2. Clunky mobile UI: It's tough to prove that a UI is flawed without having usage data. One person will fly through a task, while another gets mired on the same screen. But every so often, I come across a pretty obvious design failure. One I noticed this week (and the inspiration for this post), is the lack of a "go" button on Bank of America's mobile login screen (see inset). 

Previous users opening the app see just their remembered username. So far so good. But then, there are no visual cues on what to do next. All the choices seemingly relate to problems (lost password, lost ID, etc.) 

I stared at the screen for 30 seconds thinking I was either an idiot or the screen hadn't fully downloaded. But it's an app, so of course, the screen was all there. It turns out that the company that has boasted the most online banking users in America for going on 20 years neglected to create an intuitive start page for mobile banking. (Users are expected to know to touch their tiny username near the top of the screen to move to the password page).

3. Missing data: I did a project for a huge issuer three years ago. Even then, I was shocked that its mobile app only displayed the last 20 credit card transactions. For a power user, that's not even a full month. (It has since expanded transaction history substantially). But even that paltry 20 absolutely blows away my Bank of America Alaska Airlines card which still has NO mobile transaction history. It only shows current balance. Granted, I'm locked into this card due to the rewards, so I'm hardly going to leave due to circa 2007 mobile features. But the bank could even make mobile a profit center. I'm sure the bank could increase fee income by selling me a package of mobile features that raised my annual fee $15 to $20.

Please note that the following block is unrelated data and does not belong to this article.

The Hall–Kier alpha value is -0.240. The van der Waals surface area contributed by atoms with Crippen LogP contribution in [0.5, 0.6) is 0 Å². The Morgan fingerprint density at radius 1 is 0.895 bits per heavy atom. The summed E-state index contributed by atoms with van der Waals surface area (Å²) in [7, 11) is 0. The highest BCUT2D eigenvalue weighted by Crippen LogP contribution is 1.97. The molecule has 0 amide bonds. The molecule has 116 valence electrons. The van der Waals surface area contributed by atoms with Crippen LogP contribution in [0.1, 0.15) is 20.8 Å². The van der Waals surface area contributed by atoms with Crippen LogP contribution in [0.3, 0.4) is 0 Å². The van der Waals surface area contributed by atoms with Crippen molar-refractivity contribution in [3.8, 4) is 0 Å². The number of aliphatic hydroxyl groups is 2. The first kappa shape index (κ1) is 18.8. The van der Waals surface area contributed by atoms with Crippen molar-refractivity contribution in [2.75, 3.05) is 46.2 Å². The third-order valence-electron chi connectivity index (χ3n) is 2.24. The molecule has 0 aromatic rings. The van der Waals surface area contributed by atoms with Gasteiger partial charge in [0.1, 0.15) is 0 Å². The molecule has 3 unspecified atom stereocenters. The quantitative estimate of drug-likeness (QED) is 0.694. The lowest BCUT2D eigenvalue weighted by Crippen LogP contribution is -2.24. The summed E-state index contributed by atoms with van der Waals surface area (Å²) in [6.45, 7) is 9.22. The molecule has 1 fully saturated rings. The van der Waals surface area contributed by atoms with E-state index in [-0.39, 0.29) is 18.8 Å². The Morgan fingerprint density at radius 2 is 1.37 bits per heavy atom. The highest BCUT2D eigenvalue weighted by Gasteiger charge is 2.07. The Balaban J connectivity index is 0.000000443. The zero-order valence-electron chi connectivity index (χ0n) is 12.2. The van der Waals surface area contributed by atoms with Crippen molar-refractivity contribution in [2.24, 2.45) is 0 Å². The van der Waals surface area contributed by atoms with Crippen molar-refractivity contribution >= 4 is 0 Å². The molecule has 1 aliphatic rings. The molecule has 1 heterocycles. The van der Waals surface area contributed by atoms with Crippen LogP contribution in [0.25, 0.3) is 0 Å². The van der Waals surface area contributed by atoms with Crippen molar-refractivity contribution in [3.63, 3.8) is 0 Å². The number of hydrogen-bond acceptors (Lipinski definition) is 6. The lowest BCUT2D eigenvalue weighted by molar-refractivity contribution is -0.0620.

4. Lack of search: It struck me the other day as I was looking for an errant transaction that it was absolutely ludicrous that I was downloading old PDF statements and looking through them to find a single transaction. Didn't Google make this particular manual task obsolete more than a decade ago? Not only should you not have to look at transaction history statement by statement, you should be able to type the first 3 letters into a search box and have it autofill with your likely answer. This is one area where Mint and other PFMs blow most financial institutions away.


The future: I am firmly in the mobile camp. Eventually, mobile usage completely subsumes the desktop. Traditional online banking can't compete with a TouchID-enabled mobile experience, combined with integrated image capture, location awareness, better security and more. The only question is how long it takes to get there.


1. In the past week I've the following mobile apps: Feedly, Flipboard, NYT Now, Alaska Airlines, Expedia, Starbucks, Evernote, IMDB, Yahoo Sports, Google, Redfin, app store, notes, calendar, camera, mail, WeatherBug, Dark Sky, Kindle, Amazon, JamBase, Kayak, Craigslist, Fitbit, and BofA...see above.


20 Mobile Banking Landing Pages

By Jim Bruene on July 3, 2014 5:58 PM | Comments

image Last week, I caught up with the USAA folk to share thoughts on the future of mobile banking. They explained how they are converting visitors on the mobile web to their native app with a popup (interstitial) prompt (see inset). It's the first time I've seen a bank use that desktop technique on the mobile web.

It had been more than a year since I took a tour of major banks using my phone's browser (Safari, iPhone 5, iOS7). The last time proved relatively uninspiring. Several banks showed a mobile-optimized view, but most defaulted to their desktop-PC view which is unusable without tedious "pinch and zooming." And no one pushed users to the native app.